Big news yesterday: announcement of a new medical malpractice “apology and settlement offer” program set to begin at seven Massachusetts hospitals. This is supposedly to reduce lawsuits – and no doubt, it will. (Although it's bound to make little difference in terms of patient safety. See here.) From what we can tell, it is supposed to work this way: A medical error occurs. A doctor or nurse reports this to the hospital. The hospital investigates. The investigatory process is controlled by the hospital – presumably the hospital’s lawyer, risk manager and staff, essentially the defendant in a potential malpractice case. If they decide malpractice has occurred, they apologize and make an offer of compensation to the patient. And if the patient takes it, they must sign away all of their legal rights, no matter what they later discover about the negligent care they received, or their future medical needs.
Now, they say that patients will be “encouraged” to hire a lawyer to evaluate whether an offer is fair. But counsel is not required – and that’s a big problem. In fact, since the goal of the program is to prevent litigation, won’t the hospital’s risk managers try to decide all of this before the patient becomes suspicious that malpractice may have occurred and consults an attorney? What happens in a situation where a patient is catastrophically injured and is pressured by the hospital to resolve their case for a fraction of what they need or deserve, particularly when it comes to future medical expenses? In fact, how could any lay person ever be capable of making a reasoned decision as to what they may need in a serious case, without the assistance of counsel or their own expert. Sound fair to you?
It didn’t to Suffolk University Law professor Gabriel H. Teninbaum, who took a long look at apology programs around the country, including the University of Michigan hospital system (UMHS) on which the new Massachusetts program is based. The devil is in the details in any program like this, and unfortunately, without more safeguards, this particular program may be sending many patients and their families straight to Hades. Here’s why.
The UMHS program, developed by former med mal defense lawyer Richard Boothman who is now risk manager at UMHS, allows patients to be represented by counsel – but doesn’t require it. (Other programs require counsel.) And while under the Massachusetts program, “hospitals will encourage patients to hire a lawyer to evaluate whether an offer is fair,” there is no indication – yet – that this would be required before a patient signs away their legal rights as the request of a hospital with a clear conflict of interest. Writes Teninbaum,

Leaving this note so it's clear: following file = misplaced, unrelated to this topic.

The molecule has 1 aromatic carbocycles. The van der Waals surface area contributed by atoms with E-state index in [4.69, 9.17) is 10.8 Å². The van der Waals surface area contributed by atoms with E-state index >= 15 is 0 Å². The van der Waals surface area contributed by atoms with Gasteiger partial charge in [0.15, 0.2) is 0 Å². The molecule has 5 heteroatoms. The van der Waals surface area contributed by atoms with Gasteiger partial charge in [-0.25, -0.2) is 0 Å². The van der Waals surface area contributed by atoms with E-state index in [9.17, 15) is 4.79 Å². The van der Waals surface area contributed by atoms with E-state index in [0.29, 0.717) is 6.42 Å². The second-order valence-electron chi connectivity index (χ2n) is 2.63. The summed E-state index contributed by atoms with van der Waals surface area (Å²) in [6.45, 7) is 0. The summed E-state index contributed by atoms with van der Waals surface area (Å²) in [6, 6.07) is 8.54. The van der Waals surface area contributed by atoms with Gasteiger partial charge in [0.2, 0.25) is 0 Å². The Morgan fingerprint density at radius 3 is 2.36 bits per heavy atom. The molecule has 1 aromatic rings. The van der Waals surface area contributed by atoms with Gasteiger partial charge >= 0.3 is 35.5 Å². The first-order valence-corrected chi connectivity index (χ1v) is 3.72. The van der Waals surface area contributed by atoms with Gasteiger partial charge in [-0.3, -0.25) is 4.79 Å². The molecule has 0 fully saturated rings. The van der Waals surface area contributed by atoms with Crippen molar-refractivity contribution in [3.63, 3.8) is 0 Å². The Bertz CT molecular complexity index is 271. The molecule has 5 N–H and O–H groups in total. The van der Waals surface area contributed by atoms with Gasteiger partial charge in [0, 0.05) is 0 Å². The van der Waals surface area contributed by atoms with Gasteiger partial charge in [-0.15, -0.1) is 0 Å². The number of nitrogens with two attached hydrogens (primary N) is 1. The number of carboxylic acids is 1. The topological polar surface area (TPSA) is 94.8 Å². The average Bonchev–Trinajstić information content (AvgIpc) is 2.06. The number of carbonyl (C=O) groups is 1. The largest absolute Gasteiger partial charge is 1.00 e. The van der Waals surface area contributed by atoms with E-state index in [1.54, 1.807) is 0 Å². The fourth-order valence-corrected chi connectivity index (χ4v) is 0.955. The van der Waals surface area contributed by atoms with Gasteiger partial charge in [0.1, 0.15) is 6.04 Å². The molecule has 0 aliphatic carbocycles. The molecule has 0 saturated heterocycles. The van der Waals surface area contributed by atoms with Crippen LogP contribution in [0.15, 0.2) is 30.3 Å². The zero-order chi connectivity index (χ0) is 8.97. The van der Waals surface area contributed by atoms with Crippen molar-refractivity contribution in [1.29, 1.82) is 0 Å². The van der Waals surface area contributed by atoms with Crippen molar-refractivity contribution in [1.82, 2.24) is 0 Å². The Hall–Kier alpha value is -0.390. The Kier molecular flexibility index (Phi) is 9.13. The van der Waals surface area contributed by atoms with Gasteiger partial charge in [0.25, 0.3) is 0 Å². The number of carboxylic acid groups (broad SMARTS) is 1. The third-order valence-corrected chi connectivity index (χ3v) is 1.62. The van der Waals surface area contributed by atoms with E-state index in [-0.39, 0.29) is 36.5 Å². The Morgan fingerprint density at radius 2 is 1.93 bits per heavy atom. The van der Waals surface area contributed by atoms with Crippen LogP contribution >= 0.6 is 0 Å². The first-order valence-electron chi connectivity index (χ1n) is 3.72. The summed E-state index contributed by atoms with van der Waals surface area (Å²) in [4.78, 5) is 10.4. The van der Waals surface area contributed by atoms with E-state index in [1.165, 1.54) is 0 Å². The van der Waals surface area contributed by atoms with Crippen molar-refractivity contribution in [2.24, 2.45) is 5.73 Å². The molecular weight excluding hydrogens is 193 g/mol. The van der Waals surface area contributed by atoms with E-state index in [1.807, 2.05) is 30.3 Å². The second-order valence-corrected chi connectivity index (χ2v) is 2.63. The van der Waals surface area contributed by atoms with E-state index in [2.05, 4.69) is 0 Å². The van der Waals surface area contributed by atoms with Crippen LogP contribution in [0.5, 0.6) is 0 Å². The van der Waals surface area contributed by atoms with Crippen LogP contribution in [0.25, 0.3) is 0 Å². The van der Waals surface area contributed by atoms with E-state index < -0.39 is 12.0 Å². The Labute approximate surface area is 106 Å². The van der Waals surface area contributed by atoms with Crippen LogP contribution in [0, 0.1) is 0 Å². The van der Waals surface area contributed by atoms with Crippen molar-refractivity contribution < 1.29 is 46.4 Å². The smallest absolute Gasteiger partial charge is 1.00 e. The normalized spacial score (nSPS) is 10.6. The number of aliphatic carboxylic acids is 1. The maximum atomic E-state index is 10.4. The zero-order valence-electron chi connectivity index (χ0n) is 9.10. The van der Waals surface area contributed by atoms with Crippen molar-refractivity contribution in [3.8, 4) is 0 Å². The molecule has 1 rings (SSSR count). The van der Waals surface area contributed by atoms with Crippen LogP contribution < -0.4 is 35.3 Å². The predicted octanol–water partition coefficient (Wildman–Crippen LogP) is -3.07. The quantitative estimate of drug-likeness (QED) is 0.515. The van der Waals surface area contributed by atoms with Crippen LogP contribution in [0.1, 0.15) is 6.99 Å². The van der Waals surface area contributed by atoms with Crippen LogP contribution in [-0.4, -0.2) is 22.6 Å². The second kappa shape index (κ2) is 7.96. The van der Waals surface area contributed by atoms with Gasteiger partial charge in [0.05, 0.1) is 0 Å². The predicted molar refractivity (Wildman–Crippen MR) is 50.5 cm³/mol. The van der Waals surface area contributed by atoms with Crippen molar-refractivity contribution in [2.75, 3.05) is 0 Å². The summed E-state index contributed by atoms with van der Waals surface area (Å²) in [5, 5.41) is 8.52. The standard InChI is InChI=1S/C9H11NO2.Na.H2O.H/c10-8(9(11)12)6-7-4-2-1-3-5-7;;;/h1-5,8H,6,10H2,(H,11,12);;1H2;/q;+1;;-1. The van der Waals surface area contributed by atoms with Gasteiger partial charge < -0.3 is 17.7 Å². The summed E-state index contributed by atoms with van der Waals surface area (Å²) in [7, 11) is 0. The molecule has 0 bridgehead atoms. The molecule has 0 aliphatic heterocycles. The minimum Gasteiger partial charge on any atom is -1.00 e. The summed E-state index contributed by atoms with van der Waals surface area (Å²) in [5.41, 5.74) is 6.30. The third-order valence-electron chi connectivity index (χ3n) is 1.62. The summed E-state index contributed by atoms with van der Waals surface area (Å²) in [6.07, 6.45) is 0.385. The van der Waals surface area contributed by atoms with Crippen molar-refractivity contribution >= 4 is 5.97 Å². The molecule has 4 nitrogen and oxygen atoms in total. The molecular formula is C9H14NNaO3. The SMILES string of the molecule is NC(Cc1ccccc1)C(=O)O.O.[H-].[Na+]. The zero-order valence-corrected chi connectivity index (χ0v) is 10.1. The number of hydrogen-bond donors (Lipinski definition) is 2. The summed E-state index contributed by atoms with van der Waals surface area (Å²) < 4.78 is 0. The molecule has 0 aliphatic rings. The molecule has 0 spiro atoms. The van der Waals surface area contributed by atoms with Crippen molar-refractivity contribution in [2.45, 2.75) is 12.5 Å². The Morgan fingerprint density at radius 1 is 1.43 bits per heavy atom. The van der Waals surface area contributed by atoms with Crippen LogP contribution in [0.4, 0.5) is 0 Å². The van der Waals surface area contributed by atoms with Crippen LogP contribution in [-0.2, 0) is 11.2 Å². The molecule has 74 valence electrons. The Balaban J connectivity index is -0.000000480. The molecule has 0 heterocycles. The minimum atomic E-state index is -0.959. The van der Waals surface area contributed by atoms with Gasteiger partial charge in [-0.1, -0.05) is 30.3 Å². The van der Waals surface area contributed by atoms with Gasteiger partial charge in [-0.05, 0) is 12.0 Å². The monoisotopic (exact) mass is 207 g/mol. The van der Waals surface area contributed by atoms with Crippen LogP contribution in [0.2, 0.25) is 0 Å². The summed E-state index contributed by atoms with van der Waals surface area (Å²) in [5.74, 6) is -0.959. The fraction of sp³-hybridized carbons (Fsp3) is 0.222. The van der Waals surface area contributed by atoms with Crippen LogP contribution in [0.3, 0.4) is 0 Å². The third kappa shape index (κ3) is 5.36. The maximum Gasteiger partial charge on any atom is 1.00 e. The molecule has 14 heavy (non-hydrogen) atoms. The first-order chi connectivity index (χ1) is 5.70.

Patients need an advocate because programs like UMHS have attorneys whose primary obligation is to protect the assets of their organization. This dynamic results in what is, in actuality, an adversarial environment that simply uses collaborative language. Without legal advice of their own, patients who take part in apology programs must trust that risk managers would violate their obligation to their own employer (of keeping overall costs low), in order to give them an appropriate settlement. There is simply no evidence that this has, or will, occur and no program has released any data to that effect. …
In other words, it has not been made public whether patients with valid claims for malpractice are giving up some compensation to which they are entitled in exchange for the warm discussions UMHS provides. If the small glimpse provided by [one anecdotal] case is a representative of what UMHS does, then the organization derives significant financial benefits by paying less money to patients injured by medical errors.
Her name is Michelle Hereford, a hospital administrator who is trained as a clinical nurse. In other words, unlike most family members, knew quite a bit about appropriate patient care. Hereford’s 44-year-old husband and leukemia patient was killed after his bowel was perforated during surgery at a University of Michigan hospital, and fecal material spread into the rest of his body and gave him sepsis. Michelle tried to get the hospital to respond to increasing symptoms that she witnessed but even with her expertise, she failed. She filed a complaint with the University of Michigan Medical Center, claiming that the perforation in his bowel was diagnosed too late. Rick Boothman apologized to her but admitted no mistake, instead issuing a patronizing statement that she wasn’t in the loop with the other doctors treating her husband. She put it this way: “It was a canned letter. It was not an admission, and it wasn't a denial. They're minimizing their risk.” This experience spurred Michelle into become a patient safety activist, we assume to try to fix the University of Michigan system.
The UMHS system allows attorney involvement, but does not expressly recommend it. Let’s hope the Massachusetts system doesn’t just allow it, doesn’t just recommend it, but requires it - before any patient is asked to sign away their legal rights.